She sits next to me, runs a finger over her lips and says, "Boy, that's a BIG camera."
The Nikon D1X is a six megapixel digital SLR based on a modified F5 body. Designed to be used in conjunction with the rest of the Nikon system, a photographer may use any virtually any Nikon lens with the body and achieve results mimicing film. In fact, the response of the optical/electrical system yields results immediately transferrable to film. That is, if an exposure is perfect taken with a specific lens at F2.8 - 1/200, it will be the same with negative film of the same speed at F2.8 - 1/200.
The only issue is that the image will only be 85% of the size of a 35mm frame. Thus, looking into the viewfinder one will see an image that is slightly smaller. This can be unsettling to professional photographers who mentally frame everything they see. In addition, the image you get will be cropped by 85% compared to a 35mm film camera. Thus, a 50mm lens will yield an image size equivalent to what you would get with an 80mm lens but without the magnification.
That aside, the D1X is fabulous for training yourself on the ins and outs of perfect exposure. One can use the D1X in a rapid-fire mode, choose the correct exposure by observing the images, histograms, overexposed/underexposed regions in its monitor--and then setting an F5 film camera to the same parameters for excellent results.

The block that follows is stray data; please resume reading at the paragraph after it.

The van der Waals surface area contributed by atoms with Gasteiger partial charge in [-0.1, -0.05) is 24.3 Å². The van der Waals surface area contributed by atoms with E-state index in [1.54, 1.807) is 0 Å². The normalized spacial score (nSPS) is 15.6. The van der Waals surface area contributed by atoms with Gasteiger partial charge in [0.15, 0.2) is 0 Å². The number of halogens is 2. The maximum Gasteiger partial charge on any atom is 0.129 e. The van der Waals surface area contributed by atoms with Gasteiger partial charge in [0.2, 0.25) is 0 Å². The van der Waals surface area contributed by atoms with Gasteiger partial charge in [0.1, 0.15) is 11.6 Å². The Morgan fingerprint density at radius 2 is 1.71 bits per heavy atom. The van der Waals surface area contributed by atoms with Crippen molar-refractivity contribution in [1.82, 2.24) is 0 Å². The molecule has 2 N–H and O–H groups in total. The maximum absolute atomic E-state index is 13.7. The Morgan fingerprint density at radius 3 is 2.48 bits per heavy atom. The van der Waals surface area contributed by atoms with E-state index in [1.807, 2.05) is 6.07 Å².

The camera will mimic film speeds from 100 to 3200ASA. The trade off is noise (more at higher speeds).
She wanted to know why I had to have such a big camera. She was sitting so close our knees knocked at the bar. I handed her a beer. She handed me two, and a couple of Jack Daniels' chasers.
"Are you trying to get me drink?" I said. "Drunk?"
"What do all those buttons do?"
The Nikon D1X operates in aperture or shutter priority modes. There is also a programmed mode and of course, manual mode. Shutter speeds from several seconds to 1/2000. Works with all the autofocus lenses.
Metering modes are spot, center weighted metering, and Nikon's proprietary matrix mode that uses some simple AI techniques to choose exposure.
She's blonde. Six feet tall. Mountain climber. Deep blue eyes. Smiles when I talk about being in love with the ice, her tongue at the ridge of her teeth. Biologist. She's counting rotifers in the lake. I'm counting photons from the sun. Turning them to electricity.
"Are you married?" she asks me.
"Last time I checked. Why? Did my wife leave a nasty message somewhere?"
"How about here? Are you married here?"